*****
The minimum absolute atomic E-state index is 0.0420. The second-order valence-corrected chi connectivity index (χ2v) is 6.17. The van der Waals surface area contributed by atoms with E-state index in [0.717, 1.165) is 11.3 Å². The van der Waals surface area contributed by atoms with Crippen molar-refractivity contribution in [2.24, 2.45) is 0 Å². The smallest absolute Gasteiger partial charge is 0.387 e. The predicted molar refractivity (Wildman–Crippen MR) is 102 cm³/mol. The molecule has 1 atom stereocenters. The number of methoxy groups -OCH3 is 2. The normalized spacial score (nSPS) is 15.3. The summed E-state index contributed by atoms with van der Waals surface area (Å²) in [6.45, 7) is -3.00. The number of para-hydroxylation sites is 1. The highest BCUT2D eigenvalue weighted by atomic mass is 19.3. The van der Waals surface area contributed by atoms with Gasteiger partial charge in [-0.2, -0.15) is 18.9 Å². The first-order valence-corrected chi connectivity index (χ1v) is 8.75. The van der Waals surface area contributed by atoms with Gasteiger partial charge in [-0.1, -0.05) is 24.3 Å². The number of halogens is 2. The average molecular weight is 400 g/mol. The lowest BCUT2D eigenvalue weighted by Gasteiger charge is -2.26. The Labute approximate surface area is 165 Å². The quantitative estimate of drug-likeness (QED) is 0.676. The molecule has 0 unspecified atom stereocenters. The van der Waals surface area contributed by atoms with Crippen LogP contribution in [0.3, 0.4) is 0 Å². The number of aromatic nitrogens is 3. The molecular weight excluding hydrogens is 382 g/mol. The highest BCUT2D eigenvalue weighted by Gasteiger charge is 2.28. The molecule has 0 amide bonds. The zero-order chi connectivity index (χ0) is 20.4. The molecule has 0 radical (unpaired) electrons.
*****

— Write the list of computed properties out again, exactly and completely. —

The minimum absolute atomic E-state index is 0.0420. The second-order valence-corrected chi connectivity index (χ2v) is 6.17. The van der Waals surface area contributed by atoms with E-state index in [0.717, 1.165) is 11.3 Å². The van der Waals surface area contributed by atoms with Crippen molar-refractivity contribution in [2.24, 2.45) is 0 Å². The smallest absolute Gasteiger partial charge is 0.387 e. The predicted molar refractivity (Wildman–Crippen MR) is 102 cm³/mol. The molecule has 1 atom stereocenters. The number of methoxy groups -OCH3 is 2. The normalized spacial score (nSPS) is 15.3. The summed E-state index contributed by atoms with van der Waals surface area (Å²) in [6.45, 7) is -3.00. The number of para-hydroxylation sites is 1. The highest BCUT2D eigenvalue weighted by atomic mass is 19.3. The van der Waals surface area contributed by atoms with Gasteiger partial charge in [-0.2, -0.15) is 18.9 Å². The first-order valence-corrected chi connectivity index (χ1v) is 8.75. The van der Waals surface area contributed by atoms with Gasteiger partial charge in [-0.1, -0.05) is 24.3 Å². The number of halogens is 2. The average molecular weight is 400 g/mol. The lowest BCUT2D eigenvalue weighted by Gasteiger charge is -2.26. The Labute approximate surface area is 165 Å². The quantitative estimate of drug-likeness (QED) is 0.676. The molecule has 0 unspecified atom stereocenters. The van der Waals surface area contributed by atoms with Crippen LogP contribution in [0.3, 0.4) is 0 Å². The number of aromatic nitrogens is 3. The molecular weight excluding hydrogens is 382 g/mol. The highest BCUT2D eigenvalue weighted by Gasteiger charge is 2.28. The molecule has 0 amide bonds. The zero-order chi connectivity index (χ0) is 20.4. The molecule has 0 radical (unpaired) electrons.